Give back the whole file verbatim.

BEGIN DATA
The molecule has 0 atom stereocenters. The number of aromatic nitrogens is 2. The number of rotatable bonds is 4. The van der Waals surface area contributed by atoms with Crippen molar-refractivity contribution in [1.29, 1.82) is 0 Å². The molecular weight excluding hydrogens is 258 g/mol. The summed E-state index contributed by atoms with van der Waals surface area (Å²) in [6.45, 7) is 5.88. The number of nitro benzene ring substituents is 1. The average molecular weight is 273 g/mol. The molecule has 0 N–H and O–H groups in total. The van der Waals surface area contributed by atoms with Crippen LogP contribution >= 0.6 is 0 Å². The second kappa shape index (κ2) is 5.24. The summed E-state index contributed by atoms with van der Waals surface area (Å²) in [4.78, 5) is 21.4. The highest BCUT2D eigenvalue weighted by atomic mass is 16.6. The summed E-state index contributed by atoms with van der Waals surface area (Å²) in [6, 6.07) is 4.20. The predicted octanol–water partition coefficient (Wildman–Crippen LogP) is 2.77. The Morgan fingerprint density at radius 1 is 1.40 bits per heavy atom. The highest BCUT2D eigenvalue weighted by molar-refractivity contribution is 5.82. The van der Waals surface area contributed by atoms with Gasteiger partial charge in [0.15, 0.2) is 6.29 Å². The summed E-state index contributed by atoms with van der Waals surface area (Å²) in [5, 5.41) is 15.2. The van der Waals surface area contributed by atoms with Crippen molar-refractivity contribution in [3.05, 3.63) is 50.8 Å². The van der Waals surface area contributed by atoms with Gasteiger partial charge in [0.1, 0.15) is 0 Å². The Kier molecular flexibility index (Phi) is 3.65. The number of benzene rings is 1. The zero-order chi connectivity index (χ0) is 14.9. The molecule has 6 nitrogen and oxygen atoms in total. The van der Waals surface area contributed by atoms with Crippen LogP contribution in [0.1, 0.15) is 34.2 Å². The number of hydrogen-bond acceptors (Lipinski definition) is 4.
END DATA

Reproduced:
The molecule has 0 atom stereocenters. The number of aromatic nitrogens is 2. The number of rotatable bonds is 4. The van der Waals surface area contributed by atoms with Crippen molar-refractivity contribution in [1.29, 1.82) is 0 Å². The molecular weight excluding hydrogens is 258 g/mol. The summed E-state index contributed by atoms with van der Waals surface area (Å²) in [6.45, 7) is 5.88. The number of nitro benzene ring substituents is 1. The average molecular weight is 273 g/mol. The molecule has 0 N–H and O–H groups in total. The van der Waals surface area contributed by atoms with Crippen LogP contribution >= 0.6 is 0 Å². The second kappa shape index (κ2) is 5.24. The summed E-state index contributed by atoms with van der Waals surface area (Å²) in [4.78, 5) is 21.4. The highest BCUT2D eigenvalue weighted by atomic mass is 16.6. The summed E-state index contributed by atoms with van der Waals surface area (Å²) in [6, 6.07) is 4.20. The predicted octanol–water partition coefficient (Wildman–Crippen LogP) is 2.77. The Morgan fingerprint density at radius 1 is 1.40 bits per heavy atom. The highest BCUT2D eigenvalue weighted by molar-refractivity contribution is 5.82. The van der Waals surface area contributed by atoms with Gasteiger partial charge in [0.15, 0.2) is 6.29 Å². The summed E-state index contributed by atoms with van der Waals surface area (Å²) in [5, 5.41) is 15.2. The van der Waals surface area contributed by atoms with Crippen molar-refractivity contribution in [3.05, 3.63) is 50.8 Å². The van der Waals surface area contributed by atoms with Gasteiger partial charge in [0.1, 0.15) is 0 Å². The Kier molecular flexibility index (Phi) is 3.65. The number of benzene rings is 1. The zero-order chi connectivity index (χ0) is 14.9. The molecule has 6 nitrogen and oxygen atoms in total. The van der Waals surface area contributed by atoms with Crippen LogP contribution in [0.1, 0.15) is 34.2 Å². The number of hydrogen-bond acceptors (Lipinski definition) is 4.